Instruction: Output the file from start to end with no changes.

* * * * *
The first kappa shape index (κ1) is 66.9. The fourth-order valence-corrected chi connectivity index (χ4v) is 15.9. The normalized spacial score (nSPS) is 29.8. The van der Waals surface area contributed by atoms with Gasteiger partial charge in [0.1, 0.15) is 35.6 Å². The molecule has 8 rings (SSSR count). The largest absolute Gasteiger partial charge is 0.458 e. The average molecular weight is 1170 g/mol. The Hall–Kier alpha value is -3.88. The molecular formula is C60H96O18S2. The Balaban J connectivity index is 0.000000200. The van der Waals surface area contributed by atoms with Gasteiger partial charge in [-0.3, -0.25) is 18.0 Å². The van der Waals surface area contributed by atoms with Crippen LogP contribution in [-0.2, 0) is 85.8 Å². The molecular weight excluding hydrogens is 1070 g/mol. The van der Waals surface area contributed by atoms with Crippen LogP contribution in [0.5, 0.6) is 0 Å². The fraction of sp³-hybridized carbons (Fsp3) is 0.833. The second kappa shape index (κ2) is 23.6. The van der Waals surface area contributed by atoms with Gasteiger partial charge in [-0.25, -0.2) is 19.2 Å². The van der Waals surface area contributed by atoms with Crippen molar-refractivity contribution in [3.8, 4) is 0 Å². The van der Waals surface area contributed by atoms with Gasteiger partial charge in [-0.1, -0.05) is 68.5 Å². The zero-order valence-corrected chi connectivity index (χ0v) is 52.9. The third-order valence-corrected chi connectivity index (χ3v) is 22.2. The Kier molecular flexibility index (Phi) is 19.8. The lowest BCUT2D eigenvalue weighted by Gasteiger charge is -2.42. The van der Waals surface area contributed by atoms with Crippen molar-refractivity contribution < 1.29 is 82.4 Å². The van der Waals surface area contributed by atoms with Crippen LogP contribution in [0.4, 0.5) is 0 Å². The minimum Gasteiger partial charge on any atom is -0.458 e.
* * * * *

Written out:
The first kappa shape index (κ1) is 66.9. The fourth-order valence-corrected chi connectivity index (χ4v) is 15.9. The normalized spacial score (nSPS) is 29.8. The van der Waals surface area contributed by atoms with Gasteiger partial charge in [0.1, 0.15) is 35.6 Å². The molecule has 8 rings (SSSR count). The largest absolute Gasteiger partial charge is 0.458 e. The average molecular weight is 1170 g/mol. The Hall–Kier alpha value is -3.88. The molecular formula is C60H96O18S2. The Balaban J connectivity index is 0.000000200. The van der Waals surface area contributed by atoms with Gasteiger partial charge in [-0.3, -0.25) is 18.0 Å². The van der Waals surface area contributed by atoms with Crippen LogP contribution in [-0.2, 0) is 85.8 Å². The molecular weight excluding hydrogens is 1070 g/mol. The van der Waals surface area contributed by atoms with Crippen LogP contribution in [0.5, 0.6) is 0 Å². The fraction of sp³-hybridized carbons (Fsp3) is 0.833. The second kappa shape index (κ2) is 23.6. The van der Waals surface area contributed by atoms with Gasteiger partial charge in [-0.25, -0.2) is 19.2 Å². The van der Waals surface area contributed by atoms with Crippen molar-refractivity contribution in [3.8, 4) is 0 Å². The van der Waals surface area contributed by atoms with Gasteiger partial charge in [-0.1, -0.05) is 68.5 Å². The zero-order valence-corrected chi connectivity index (χ0v) is 52.9. The third-order valence-corrected chi connectivity index (χ3v) is 22.2. The Kier molecular flexibility index (Phi) is 19.8. The lowest BCUT2D eigenvalue weighted by Gasteiger charge is -2.42. The van der Waals surface area contributed by atoms with Crippen molar-refractivity contribution < 1.29 is 82.4 Å². The van der Waals surface area contributed by atoms with Crippen LogP contribution in [0.4, 0.5) is 0 Å². The minimum Gasteiger partial charge on any atom is -0.458 e.